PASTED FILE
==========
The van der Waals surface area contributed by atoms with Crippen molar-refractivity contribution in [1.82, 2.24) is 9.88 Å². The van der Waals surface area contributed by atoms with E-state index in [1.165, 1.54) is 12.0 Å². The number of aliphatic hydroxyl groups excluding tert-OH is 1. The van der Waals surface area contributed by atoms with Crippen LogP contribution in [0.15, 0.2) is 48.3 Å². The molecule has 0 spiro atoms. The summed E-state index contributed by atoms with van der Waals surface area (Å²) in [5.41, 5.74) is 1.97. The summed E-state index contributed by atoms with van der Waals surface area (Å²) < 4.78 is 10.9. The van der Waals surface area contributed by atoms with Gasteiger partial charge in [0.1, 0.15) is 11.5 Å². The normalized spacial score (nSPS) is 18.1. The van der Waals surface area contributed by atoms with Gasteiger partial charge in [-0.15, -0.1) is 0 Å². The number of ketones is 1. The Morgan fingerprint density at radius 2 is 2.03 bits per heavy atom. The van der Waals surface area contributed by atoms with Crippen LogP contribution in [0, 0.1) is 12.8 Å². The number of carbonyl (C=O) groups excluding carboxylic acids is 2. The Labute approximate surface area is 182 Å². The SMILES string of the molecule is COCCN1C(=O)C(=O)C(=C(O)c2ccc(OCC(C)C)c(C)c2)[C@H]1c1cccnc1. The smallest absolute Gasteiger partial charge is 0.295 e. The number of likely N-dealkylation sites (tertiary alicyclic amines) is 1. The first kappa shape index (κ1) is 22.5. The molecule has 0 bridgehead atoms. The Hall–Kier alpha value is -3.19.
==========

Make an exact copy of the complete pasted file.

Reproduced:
The van der Waals surface area contributed by atoms with Crippen molar-refractivity contribution in [1.82, 2.24) is 9.88 Å². The van der Waals surface area contributed by atoms with E-state index in [1.165, 1.54) is 12.0 Å². The number of aliphatic hydroxyl groups excluding tert-OH is 1. The van der Waals surface area contributed by atoms with Crippen LogP contribution in [0.15, 0.2) is 48.3 Å². The molecule has 0 spiro atoms. The summed E-state index contributed by atoms with van der Waals surface area (Å²) in [5.41, 5.74) is 1.97. The summed E-state index contributed by atoms with van der Waals surface area (Å²) < 4.78 is 10.9. The van der Waals surface area contributed by atoms with Gasteiger partial charge in [0.1, 0.15) is 11.5 Å². The normalized spacial score (nSPS) is 18.1. The van der Waals surface area contributed by atoms with Gasteiger partial charge in [-0.15, -0.1) is 0 Å². The number of ketones is 1. The Morgan fingerprint density at radius 2 is 2.03 bits per heavy atom. The van der Waals surface area contributed by atoms with Crippen LogP contribution in [0, 0.1) is 12.8 Å². The number of carbonyl (C=O) groups excluding carboxylic acids is 2. The Labute approximate surface area is 182 Å². The SMILES string of the molecule is COCCN1C(=O)C(=O)C(=C(O)c2ccc(OCC(C)C)c(C)c2)[C@H]1c1cccnc1. The smallest absolute Gasteiger partial charge is 0.295 e. The number of likely N-dealkylation sites (tertiary alicyclic amines) is 1. The first kappa shape index (κ1) is 22.5. The molecule has 0 bridgehead atoms. The Hall–Kier alpha value is -3.19.